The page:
This is a post I feel I have to write, but I am not totally comfortable with the content. It is too important not to write so I will do my best to walk a fine line between the words I feel need to be said and the words that cut too close to me.
I have three children, aged nine, five and three. The eldest has autism, specifically she was diagnosed with Autistic Spectrum Disorder, unofficially Aspergers. This is not a post about my daughter or her diagnosis. There are many great blogs out there about autism and what it means for children, adults and families. I can’t write those things.
Some days we are like any other family, no one on meeting my daughter would know she is autistic. Some days it is a very different story. I can’t write those things because some days there are no words. Maybe if I start to write about them I will never stop.
My daughter is her own person, she is not defined by her diagnosis. I have often read about parents who say their child is autistic, that is just who they are. Autism is not a disease, they do not suffer with autism, that is what makes them special. Some days I feel like that, some days I feel we do suffer with autism and all it brings to our family. I don’t feel I can write about my daughter, I don’t have her permission. If she reads this when she is older I hope she will understand why I did put pen to paper and shine a light on her life and our world. There are just two stories I will tell that relate to her directly because I feel they illustrate why museums everywhere need to do what the Science Museum has done.
My two worlds are colliding for this post, museums and autism. I have thought very carefully over why I need to write it and how to write it. I hope I get it right.
I try and tweet about museums doing good things for autistic children and families. It is important to spread the word when I see good examples of museums trying their hardest to help autistic families come and visit.
I was looking on the Science Museum website and I came across their Early Bird Session for autistic children and their families. The museum would be open from 8.15am just for our use, the rest of the museum not opening till 10am. Some galleries would be closed to the general public till 11am. This sounded fabulous, not only a chance to take all the kids to the Science Museum, but a chance to take them when it wouldn’t be so crowded and noisy, because these are the kind of situations that cause lots of problems for us. If you have an autistic child or you know a family or friend who is touched by autism you will know what I am talking about. I am not going to go through the things that my daughter finds difficult. If you are a museum professional reading this post please read The National Autistic Society page link at the end of this post, it will give you an idea of the sensory difficulties museums represent.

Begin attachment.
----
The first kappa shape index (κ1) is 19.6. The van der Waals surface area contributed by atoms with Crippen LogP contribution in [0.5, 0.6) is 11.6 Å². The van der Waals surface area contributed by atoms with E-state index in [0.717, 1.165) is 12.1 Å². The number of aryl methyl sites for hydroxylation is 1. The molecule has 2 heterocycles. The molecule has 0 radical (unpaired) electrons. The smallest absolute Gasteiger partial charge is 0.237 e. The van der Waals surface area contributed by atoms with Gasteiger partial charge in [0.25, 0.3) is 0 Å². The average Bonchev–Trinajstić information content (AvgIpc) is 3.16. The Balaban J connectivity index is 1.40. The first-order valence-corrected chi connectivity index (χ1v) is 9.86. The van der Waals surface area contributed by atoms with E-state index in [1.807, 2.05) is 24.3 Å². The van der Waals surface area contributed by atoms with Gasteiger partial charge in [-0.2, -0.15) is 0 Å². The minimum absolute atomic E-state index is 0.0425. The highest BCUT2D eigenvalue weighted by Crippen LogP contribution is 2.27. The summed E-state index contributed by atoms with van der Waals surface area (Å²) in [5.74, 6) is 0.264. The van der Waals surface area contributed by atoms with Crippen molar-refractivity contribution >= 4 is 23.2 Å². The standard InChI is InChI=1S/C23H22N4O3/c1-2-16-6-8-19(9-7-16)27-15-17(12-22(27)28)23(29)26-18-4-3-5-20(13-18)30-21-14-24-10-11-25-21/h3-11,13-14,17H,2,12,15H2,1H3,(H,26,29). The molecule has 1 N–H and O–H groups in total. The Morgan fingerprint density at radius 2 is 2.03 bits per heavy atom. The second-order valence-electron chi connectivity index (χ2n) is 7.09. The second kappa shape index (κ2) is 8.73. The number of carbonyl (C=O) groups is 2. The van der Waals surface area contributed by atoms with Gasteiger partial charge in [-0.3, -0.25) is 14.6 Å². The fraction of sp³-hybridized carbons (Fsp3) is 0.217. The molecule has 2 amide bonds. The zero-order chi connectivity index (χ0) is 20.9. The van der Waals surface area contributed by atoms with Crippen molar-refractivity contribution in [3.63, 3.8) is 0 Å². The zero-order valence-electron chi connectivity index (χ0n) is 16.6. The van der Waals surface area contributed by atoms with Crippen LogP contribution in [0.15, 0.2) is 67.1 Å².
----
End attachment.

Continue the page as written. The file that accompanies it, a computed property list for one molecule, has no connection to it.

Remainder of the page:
Part of me was also excited by the idea of going round the Science Museum before opening time. There is something so special about wandering round a near empty museum. I envy the gallery attendants and museum staff, it would for me be like having my own museum.
The information on the Early Bird Session also came through via email from the Burgess Autistic Trust. They are a great charity based in Bromley providing amazing support for families like us. So I booked us in, no cost involved, what could possibly go wrong?
I should say at this point, we do go to museums as a family. Not as often as I would like and usually the slightly smaller museums, the Horniman is a particular favourite. But it was only once I booked the session that I realised I have only been to the Science Museum with the kids once and even then not all of them. I think we went before our youngest was born. We have only been to the Natural History Museum once a long time ago when we only had one child. We live in South London, these museums are in easy reach and free, but I can’t remember the last time we went to either of them. It makes me very sad, they have the most amazing exhibits and activities I want to share with my children. But when I think about them in my head, I think too big, too noisy, too busy, the obstacles loom large because I am trying to protect my daughter. I want our day out to the museum to be fun, filled with wonder. Bad experiences are etched on my daughter like tattoos. She never forgets them. They colour her world. I see these imaginary tattoos on her beautiful pale skin and I remember every time we have had a meltdown, a crisis, a breakdown.